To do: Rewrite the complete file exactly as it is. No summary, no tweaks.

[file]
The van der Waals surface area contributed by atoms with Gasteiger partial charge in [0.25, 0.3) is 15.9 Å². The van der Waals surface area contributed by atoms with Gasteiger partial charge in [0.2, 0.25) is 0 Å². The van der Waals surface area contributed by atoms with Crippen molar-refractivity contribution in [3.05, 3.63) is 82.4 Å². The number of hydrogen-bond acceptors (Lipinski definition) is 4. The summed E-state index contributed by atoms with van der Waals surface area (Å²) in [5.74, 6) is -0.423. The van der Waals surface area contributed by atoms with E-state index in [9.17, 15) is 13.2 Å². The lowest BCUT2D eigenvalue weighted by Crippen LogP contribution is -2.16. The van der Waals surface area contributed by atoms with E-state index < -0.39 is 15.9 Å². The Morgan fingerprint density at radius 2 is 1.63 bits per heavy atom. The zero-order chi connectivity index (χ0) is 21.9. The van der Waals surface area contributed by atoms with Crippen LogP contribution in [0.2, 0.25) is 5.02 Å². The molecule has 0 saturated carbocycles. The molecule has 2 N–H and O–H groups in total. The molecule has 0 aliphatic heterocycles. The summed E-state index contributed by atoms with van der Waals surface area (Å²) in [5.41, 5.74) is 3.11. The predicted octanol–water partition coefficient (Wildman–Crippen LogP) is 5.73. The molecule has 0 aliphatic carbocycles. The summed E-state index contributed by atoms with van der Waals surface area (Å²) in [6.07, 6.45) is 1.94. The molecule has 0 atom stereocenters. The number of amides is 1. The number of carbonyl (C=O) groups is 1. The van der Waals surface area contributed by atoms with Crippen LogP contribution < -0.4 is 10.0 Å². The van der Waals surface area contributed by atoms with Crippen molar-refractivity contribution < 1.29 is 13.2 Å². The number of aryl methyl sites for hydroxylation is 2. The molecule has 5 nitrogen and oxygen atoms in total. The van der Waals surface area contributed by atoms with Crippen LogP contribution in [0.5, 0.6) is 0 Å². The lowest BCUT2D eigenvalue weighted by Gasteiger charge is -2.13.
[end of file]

The van der Waals surface area contributed by atoms with Gasteiger partial charge in [0.25, 0.3) is 15.9 Å². The van der Waals surface area contributed by atoms with Gasteiger partial charge in [0.2, 0.25) is 0 Å². The van der Waals surface area contributed by atoms with Crippen molar-refractivity contribution in [3.05, 3.63) is 82.4 Å². The number of hydrogen-bond acceptors (Lipinski definition) is 4. The summed E-state index contributed by atoms with van der Waals surface area (Å²) in [5.74, 6) is -0.423. The van der Waals surface area contributed by atoms with E-state index in [9.17, 15) is 13.2 Å². The lowest BCUT2D eigenvalue weighted by Crippen LogP contribution is -2.16. The van der Waals surface area contributed by atoms with E-state index < -0.39 is 15.9 Å². The Morgan fingerprint density at radius 2 is 1.63 bits per heavy atom. The zero-order chi connectivity index (χ0) is 21.9. The van der Waals surface area contributed by atoms with Crippen LogP contribution in [0.2, 0.25) is 5.02 Å². The molecule has 0 saturated carbocycles. The molecule has 2 N–H and O–H groups in total. The molecule has 0 aliphatic heterocycles. The summed E-state index contributed by atoms with van der Waals surface area (Å²) in [5.41, 5.74) is 3.11. The predicted octanol–water partition coefficient (Wildman–Crippen LogP) is 5.73. The molecule has 0 aliphatic carbocycles. The summed E-state index contributed by atoms with van der Waals surface area (Å²) in [6.07, 6.45) is 1.94. The molecule has 0 atom stereocenters. The number of amides is 1. The number of carbonyl (C=O) groups is 1. The van der Waals surface area contributed by atoms with Crippen LogP contribution < -0.4 is 10.0 Å². The van der Waals surface area contributed by atoms with Crippen molar-refractivity contribution < 1.29 is 13.2 Å². The number of aryl methyl sites for hydroxylation is 2. The molecule has 5 nitrogen and oxygen atoms in total. The van der Waals surface area contributed by atoms with Crippen LogP contribution in [0.5, 0.6) is 0 Å². The lowest BCUT2D eigenvalue weighted by Gasteiger charge is -2.13.